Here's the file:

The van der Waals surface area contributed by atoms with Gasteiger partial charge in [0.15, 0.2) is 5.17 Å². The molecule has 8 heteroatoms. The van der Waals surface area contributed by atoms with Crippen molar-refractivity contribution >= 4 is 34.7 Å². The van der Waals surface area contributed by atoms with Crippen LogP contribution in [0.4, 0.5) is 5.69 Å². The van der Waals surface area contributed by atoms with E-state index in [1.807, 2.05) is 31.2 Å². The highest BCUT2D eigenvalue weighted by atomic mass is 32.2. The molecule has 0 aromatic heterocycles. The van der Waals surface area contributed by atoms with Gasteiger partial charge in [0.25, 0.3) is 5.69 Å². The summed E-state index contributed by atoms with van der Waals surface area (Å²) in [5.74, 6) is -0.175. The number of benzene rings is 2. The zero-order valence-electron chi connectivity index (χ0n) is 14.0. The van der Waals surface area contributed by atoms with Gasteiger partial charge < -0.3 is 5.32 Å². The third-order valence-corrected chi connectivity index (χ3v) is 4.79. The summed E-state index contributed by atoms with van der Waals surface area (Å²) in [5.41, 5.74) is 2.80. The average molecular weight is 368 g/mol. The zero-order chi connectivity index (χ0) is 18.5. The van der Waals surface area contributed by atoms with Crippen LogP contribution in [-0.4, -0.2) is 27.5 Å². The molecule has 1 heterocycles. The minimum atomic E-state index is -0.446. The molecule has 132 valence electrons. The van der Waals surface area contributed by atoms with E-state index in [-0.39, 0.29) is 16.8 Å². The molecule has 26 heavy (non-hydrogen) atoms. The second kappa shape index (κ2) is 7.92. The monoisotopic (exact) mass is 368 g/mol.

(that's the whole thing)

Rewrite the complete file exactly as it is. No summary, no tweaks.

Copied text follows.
The van der Waals surface area contributed by atoms with Gasteiger partial charge in [0.15, 0.2) is 5.17 Å². The molecule has 8 heteroatoms. The van der Waals surface area contributed by atoms with Crippen molar-refractivity contribution >= 4 is 34.7 Å². The van der Waals surface area contributed by atoms with Crippen LogP contribution in [0.4, 0.5) is 5.69 Å². The van der Waals surface area contributed by atoms with E-state index in [1.807, 2.05) is 31.2 Å². The highest BCUT2D eigenvalue weighted by atomic mass is 32.2. The molecule has 0 aromatic heterocycles. The van der Waals surface area contributed by atoms with Gasteiger partial charge in [0.25, 0.3) is 5.69 Å². The summed E-state index contributed by atoms with van der Waals surface area (Å²) in [5.74, 6) is -0.175. The number of benzene rings is 2. The zero-order valence-electron chi connectivity index (χ0n) is 14.0. The van der Waals surface area contributed by atoms with Gasteiger partial charge < -0.3 is 5.32 Å². The third-order valence-corrected chi connectivity index (χ3v) is 4.79. The summed E-state index contributed by atoms with van der Waals surface area (Å²) in [5.41, 5.74) is 2.80. The average molecular weight is 368 g/mol. The zero-order chi connectivity index (χ0) is 18.5. The van der Waals surface area contributed by atoms with Crippen LogP contribution in [-0.4, -0.2) is 27.5 Å². The molecule has 1 heterocycles. The minimum atomic E-state index is -0.446. The molecule has 132 valence electrons. The van der Waals surface area contributed by atoms with E-state index in [-0.39, 0.29) is 16.8 Å². The molecule has 26 heavy (non-hydrogen) atoms. The second kappa shape index (κ2) is 7.92. The monoisotopic (exact) mass is 368 g/mol.